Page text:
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Register > Register > Anthony (Tony) Sollars (1974-1991)

Anthony (Tony) Sollars (1974-1991)

RGS shall always remember his friendship, his quiet unruffled super efficiency, his commitment to the department and his huge contribution to the CCF and the wide range of out-of-classroom activities.
21 Mar 2024
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A loyal and hard working officer in the RAF Section.
A loyal and hard working officer in the RAF Section.

Tony Sollars joined the school in September 1974, and from then on was a great strength as No.2 in the Chemistry Department. In addition to his science qualifications he was in charge of a school hockey team each season, and so partnered Peter Smaje on school excursions to the USA and Turkey.

He became OC RAF Section and second in Command of the contingent in 1987. From the start he was not only a loyal and hard working officer in the RAF Section in all spheres, but also a valued supervisor and helper in Adventure Training in Snowdonia, Black Mountains, Brecon Beacons, Cader Idris and Dartmoor.

RGS shall always remember his friendship, his quiet unruffled super efficiency, his commitment to the department and his huge contribution to the CCF and the wide range of out-of-classroom activities.

Anthony (Tony) Sollars was born on 31 May 1943. He died on 6 February 2024, aged 80.

Royal visits to RGS do not occur over frequently. There had been three between 1961 and 1991, any traces of earlier visits are lost in the mists of time. On 6 June 1991 Her Royal Highness the Princess of Wales came to RGS to open the new library and IT centre. It was with a great sense of pride that the superbly turned out CCF provided a Guard of Honour.

The Princess had also asked to meet OWs who had been serving in the Gulf, some of whom included; Peter Felon-Smith, Adrian Jarvis, Jonathan Preece, Rupert Swinhoe-Standen, Timothy Watts, Nicholas Wilkes, Jonathan Coups, Kevin Haugh, Peter Smith and Bruce Martin.

R.A.F Section 1982

The RGS has a long history of association with the armed forces, dating back to 1909 when the School’s Officers’ Training Corps (OTC) was founded. The CCF educational partnership between schools and the Ministry of Defence enables boys to develop a range of life skills, significantly those of personal responsibility, leadership and self-discipline.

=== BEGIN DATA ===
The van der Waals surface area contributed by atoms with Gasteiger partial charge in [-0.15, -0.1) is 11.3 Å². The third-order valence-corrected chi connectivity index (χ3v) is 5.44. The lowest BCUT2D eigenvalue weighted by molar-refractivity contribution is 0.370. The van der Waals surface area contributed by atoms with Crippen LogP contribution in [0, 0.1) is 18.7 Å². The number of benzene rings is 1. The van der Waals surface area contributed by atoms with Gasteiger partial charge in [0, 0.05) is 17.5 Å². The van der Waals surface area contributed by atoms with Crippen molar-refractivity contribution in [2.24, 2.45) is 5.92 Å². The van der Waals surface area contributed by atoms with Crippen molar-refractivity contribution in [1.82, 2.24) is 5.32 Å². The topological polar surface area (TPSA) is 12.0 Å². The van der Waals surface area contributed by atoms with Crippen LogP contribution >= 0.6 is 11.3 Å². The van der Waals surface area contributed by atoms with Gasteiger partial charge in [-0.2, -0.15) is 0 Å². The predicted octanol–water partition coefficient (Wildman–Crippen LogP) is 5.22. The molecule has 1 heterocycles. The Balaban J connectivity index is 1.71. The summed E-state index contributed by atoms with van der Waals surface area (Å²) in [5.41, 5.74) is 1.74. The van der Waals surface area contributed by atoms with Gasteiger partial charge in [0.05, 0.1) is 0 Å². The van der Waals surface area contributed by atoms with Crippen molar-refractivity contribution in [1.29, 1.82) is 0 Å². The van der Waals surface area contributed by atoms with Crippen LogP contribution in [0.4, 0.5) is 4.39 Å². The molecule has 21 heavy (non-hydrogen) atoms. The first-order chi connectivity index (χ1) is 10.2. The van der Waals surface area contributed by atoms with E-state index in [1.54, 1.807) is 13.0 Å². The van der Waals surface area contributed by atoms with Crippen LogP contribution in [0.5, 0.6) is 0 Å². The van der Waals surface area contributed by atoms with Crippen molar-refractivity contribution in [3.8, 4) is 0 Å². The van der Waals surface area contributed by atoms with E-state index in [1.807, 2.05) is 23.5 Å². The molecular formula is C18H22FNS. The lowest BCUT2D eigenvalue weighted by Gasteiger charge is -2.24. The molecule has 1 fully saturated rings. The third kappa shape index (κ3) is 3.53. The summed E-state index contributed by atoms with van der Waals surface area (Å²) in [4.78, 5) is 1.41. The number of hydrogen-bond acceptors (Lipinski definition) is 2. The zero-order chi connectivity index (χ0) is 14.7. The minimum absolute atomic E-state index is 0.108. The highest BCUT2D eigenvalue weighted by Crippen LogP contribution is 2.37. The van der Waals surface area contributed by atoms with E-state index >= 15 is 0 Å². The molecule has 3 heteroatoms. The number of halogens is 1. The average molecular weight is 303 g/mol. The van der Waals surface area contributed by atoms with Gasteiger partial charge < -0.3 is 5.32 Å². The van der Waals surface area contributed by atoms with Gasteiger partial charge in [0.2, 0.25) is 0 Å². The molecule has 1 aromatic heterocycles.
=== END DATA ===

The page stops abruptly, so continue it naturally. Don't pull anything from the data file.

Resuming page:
Peter Smaje (1972-1988) came to RGS after a successful career as Navigator in the RAF and had been in the Merchant Navy before that.

The RAF Section was his special concern and he did not mind who knew it. The team which was built up of Squadron Leader Sollars , Captain Grundy and Mr Chamberlain became one of the largest in the country. With a fine record, whether measured by successes in competitions at Central camps, or in the number of Flying Scholarships gained, or, as many suspected he might of valued most of all, by the number and affection of those who attached themselves to it.

He was a special strength and comfort to the parents of Christopher Gaunt and the affection between the families is shown by the fact that the building in memory of their son is now by mutual consent to be known by Peter Smaje’s name as well.

Chris Gaunt (1974-1980) was killed instantly when his Puma helicopter crashed during a training exercise near Aberdeen.

He worked for Bristow Helicopters Ltd. at their Aberdeen base, from where he flew regularly to off-shore oil rigs. He was always determined to take up flying as a career, but British Airways had no vacancies so he started a B.Sc. Physics course at Chelsea College. After two terms he applied for a job at Bristow's to be trained as a commercial helicopter pilot. Out of the hundreds that applied, Chris was one of the nine chosen. He obtained his Commercial Pilots' licence in December 1981 and had just been selected to go to Miri, North Borneo, where Bristow's have an oil support base.

His father, Mr. Eric Gaunt, said, 'He lived for flying and died doing the job he so enjoyed.’

The Chris Gaunt Memorial Fund was set up in 1982 to assist in funding the use of a building for the RAF section of the Combined Cadet Force.

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